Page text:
Furthermore, just by nature of the definitions of the words, one can be considered "stronger" when "healthy," so by taking steroids to make your body healthier, you are, in effect, making yourself stronger too, and that's before you even get into the massive transformation they did to your body by adding the noticeable tons of muscle mass. You think having all that beef helped jack a few more fly balls out of the park that otherwise wouldn't have gone out if you were left to your God-given crappy hand-eye coordination? I think so.
McGwire's statements yesterday were far more damaging that anything he said or could have said in front of Congress a few years ago. Before yesterday afternoon, people had pretty much forgotten about the guy. He had vanished from the public eye and nobody anywhere was clamoring for news on McGwire or calling for him to admit his guilt. Then he decides to thrust himself back in front of us all and insult us by making all these idiotic statements, assuming that everybody who cares is still completely in the dark about steroids, their effects, their side effects, and still naïve and stupid enough to believe the "hard work, first-in/last-to-leave, drink your milk, take your vitamins, say your prayers" bullshit that he was passing off as the real cause for his success. He failed to realize that we are all way past the "Fool me twice, shame on you"-stage in the steroids era, and failed to realize that everybody watching his interview and listening to other people's accounts of their discussions saw right through his bullshit. He would have been better off going on the MLB Network and slapping Bob Costas across the face, turning to the camera, injecting himself with a syringe full of deca-durabolin, and saying "Fuck you, America."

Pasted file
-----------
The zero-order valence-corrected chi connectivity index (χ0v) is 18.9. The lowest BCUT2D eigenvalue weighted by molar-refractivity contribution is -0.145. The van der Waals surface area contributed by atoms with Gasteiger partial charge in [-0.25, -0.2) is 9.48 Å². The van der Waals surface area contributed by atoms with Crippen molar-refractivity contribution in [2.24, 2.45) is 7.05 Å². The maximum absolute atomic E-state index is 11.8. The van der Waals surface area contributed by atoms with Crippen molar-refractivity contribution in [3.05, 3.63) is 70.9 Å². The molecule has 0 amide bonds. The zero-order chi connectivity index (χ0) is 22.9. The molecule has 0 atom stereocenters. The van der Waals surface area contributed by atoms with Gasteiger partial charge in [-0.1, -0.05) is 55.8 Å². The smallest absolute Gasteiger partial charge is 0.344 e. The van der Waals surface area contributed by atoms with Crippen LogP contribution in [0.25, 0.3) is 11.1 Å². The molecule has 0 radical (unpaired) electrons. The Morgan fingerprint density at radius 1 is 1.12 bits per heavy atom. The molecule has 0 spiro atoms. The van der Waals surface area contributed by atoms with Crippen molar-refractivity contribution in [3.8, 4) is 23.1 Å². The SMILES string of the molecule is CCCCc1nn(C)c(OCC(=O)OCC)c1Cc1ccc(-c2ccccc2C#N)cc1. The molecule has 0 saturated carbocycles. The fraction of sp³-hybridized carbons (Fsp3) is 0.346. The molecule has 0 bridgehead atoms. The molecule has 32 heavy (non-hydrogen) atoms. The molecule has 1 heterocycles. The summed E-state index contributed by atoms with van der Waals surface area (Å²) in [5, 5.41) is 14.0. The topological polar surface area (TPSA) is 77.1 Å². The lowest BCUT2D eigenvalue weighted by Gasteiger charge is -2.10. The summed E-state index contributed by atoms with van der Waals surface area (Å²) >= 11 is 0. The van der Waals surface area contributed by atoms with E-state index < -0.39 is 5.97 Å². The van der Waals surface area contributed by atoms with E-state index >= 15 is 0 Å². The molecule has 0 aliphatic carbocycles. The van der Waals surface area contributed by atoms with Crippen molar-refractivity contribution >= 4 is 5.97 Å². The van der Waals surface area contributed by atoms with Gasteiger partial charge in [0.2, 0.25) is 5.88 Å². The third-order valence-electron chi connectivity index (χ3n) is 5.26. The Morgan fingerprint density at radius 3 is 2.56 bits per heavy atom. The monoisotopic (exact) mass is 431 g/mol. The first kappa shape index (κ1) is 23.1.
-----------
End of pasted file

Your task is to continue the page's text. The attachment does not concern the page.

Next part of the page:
I was a big Mark McGwire fan back in the day. I can still remember being 12 years old in the summer of 1998, watching he and Sosa battle back and forth and hit baseballs farther than I had ever seen. One of my fondest memories for a long time was the night he broke Roger Maris' record; I had just gone to bed when my Dad came upstairs to tell me Big Mac was up again if I wanted to watch. I ran downstairs just seconds before he lined that frozen rope that barely made it over the wall and stood there for what seemed like an eternity watching the celebration unfold and thinking to myself that I had just witnessed something incredibly special, never once even stopping to look at how insanely and unnaturally muscular McGwire and Sosa were. Now I, like many other baseball fans my age, watch those highlights and laugh at being so stupid, but also feel a bit bad about how we got sucked in and tricked. Even now as I sit here writing this, I can't help but feel a little hurt now that I now know the ugly truth about someone I revered.
And that's why yesterday was newsworthy. Not because McGwire finally outed himself as a liar and a cheater, but because he went about it in a way that felt like he still believed we were all 12 years old and in awe of him and were going to shower him with forgiveness and praise for his honesty. Instead of lowering himself to our level and being a regular person, he still tried to pass himself off as someone and something great.
So go ahead and cry your crocodile tears, you son of a bitch. You aren't fooling anybody. Your family and friends might accept your admission and apology, but I don't and I'm sure there are millions more fans like me out there who don't either. If you would have just stayed away, maybe you would have stood a chance of gaining back some recognition and reverence in the long run. But you had to come back and put on your little show yesterday, and because of that your reputation will remain in tatters in the minds and hearts of all baseball fans who truly care for the rest of their lives. Even in your locker room this year I bet there will be players who will stand there and nod and agree with you to your face but secretly despise you for what you did and how you tried to justify it. And because you chose to be dishonest about being honest, that's what you deserve.